(Author: Dr Amit Kumar Gupta, MBBS, MD, MBA)

A clean environment is directly related to good health whereas a bad or polluted environment poses risk of various

diseases to the population. Of late, the incidents of various environment-related health problems – particularly those

associated with air pollution – have been increasing rapidly and there is a need for a collective effort to control this

problem and make our environment clean and safe. In this backdrop, air pollution has become an important public

health concern and we need to know how we can protect ourselves from it ill effects. Let’s see what we can do

proactively to control air pollution and avoid or minimize its harmful effects.


It is the presence of toxic or harmful substances in the air, at such high levels that pose health risks. Major air pollutants include harmful gases, dust particles and aerosols, which are largely produced due to biomass burning, vehicular emission, industrial processes, civil construction works, diesel genset exhaust, wildfires, mining etc. Polluting fuels and unvented, low-performing heating and cooking stoves are the major causes of indoor air pollution.

Such air pollutants can affect us either directly by coming in contact with our skin, eyes, airways etc., or indirectly by

lowering the air quality with resultant damaging effects. Rising vehicular smoke, mass stubble burning, indoor air

pollution and dust storms have added to air pollution and posed further health risks to the exposed people.


Air pollution and inhalation of dust particles can affect our health adversely, resulting in mild symptoms to serious health problems. More common symptoms include:

  • Eye redness and watering
  • Sneezing, runny nose
  • Cough, repeated throat clearing
  • Shortness of breath, wheeze, asthma attacks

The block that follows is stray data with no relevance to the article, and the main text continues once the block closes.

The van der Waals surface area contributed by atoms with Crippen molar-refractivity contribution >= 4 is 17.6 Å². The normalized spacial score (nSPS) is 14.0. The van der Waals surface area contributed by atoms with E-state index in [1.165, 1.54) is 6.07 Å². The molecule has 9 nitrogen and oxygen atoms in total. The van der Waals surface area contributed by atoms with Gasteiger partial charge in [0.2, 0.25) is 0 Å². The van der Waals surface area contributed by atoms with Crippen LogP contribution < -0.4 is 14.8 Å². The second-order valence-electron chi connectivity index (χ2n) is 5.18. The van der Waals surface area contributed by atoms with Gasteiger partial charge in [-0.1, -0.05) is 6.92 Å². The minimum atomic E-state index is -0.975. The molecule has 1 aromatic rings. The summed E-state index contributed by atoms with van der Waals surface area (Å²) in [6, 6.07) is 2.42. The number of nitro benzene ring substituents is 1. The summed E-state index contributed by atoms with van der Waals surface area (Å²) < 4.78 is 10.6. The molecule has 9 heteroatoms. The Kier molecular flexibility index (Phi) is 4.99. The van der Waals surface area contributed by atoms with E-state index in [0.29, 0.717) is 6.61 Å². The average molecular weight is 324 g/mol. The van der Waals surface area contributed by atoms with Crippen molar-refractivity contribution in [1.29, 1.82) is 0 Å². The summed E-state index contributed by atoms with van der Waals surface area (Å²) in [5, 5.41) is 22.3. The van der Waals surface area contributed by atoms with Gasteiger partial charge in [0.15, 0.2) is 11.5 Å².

• Chest tightness, chest pain
  • Hay fever
  • Dizziness, giddiness, nausea
  • Headache, irritability
  • Inability to concentrate, low productivity
  • Reduced visibility due to dusty environment, with more risk of accidents

Persons having an existing chronic respiratory condition (such as asthma, chronic bronchitis etc.) are at a much greater

risk. In addition, smokers, heart patients, people working in dusty workplaces (like certain factories and occupations),

children and the elderly are also more vulnerable to health problems due to air pollution.

Prolonged exposures to outdoor and indoor air pollution have been linked to chronic lung disease, lung cancer, heart

disease, brain stroke, frequent chest infections and other complications. Even many normal healthy young individuals

are also getting affected due to the worsening air quality, with a negative impact on their productivity.


Steps at individual level:

  • Avoid spending time in polluted air and dusty outdoor (esp. in mornings and evenings)
  • Exercise indoor (rather than in dusty outdoor)
  • Keep yourself well hydrated (drink water and relish on other beverages like soups, lime juice, fruit juice, milk
  • shake, lassi, buttermilk etc. in adequate quantities: average 2-3 litres daily, or even more in summers)
  • Don’t indulge in activities that increase air pollution or dust pollution
  • Show your environment-friendly actions:
  • Do carpooling or use public transport system to reduce burden of vehicular air pollution
  • Don’t burn leaves/garbage
  • Follow statutory guidelines for control of air pollution
  • Motivate your friends, colleagues and family members to reduce air pollution
  • Keep your house, office etc. clean, smoke-free and dust-free:
  • Use vacuum cleaner and do wet-mopping (rather than dry sweeping)
  • Use curtains to further reduce dust entering your living space
  • Sprinkling of water in and around your house can help settle the dust particles down
  • Protect yourself by getting your flu shot (ask your doctor for more information)
  • Use protective face masks (like N95 masks) in more polluted areas
  • If you have any symptom that might be related to air pollution, seek medical advice without delay.
  • Steps at mass level:
  • Focus on controlling the origins of air pollution and dust particles
  • Strict implementation of standards and regulations for pollution control (industry license, motor vehicles)
  • Continuous monitoring of air pollution indicators
  • Sharing information in public domain on key air pollution indicators
  • Legislative actions to prevent air pollution and mitigate its hazards
  • Prudence in civil construction activities
  • Curbing deforestation
  • Promotion of green drives, afforestation and vegetation buffers
  • Awareness generation through mass media, emailers, group talks etc.


Be proactive to prevent, reduce and control air pollution. When needed, seek medical help without delay. Talk to your

doctor for further information and advice.

(The author Dr Amit Kumar Gupta is a medical specialist cum public health expert working as

Senior Consultant – Medical Services & Quality at HCL Healthcare. He can be reached out at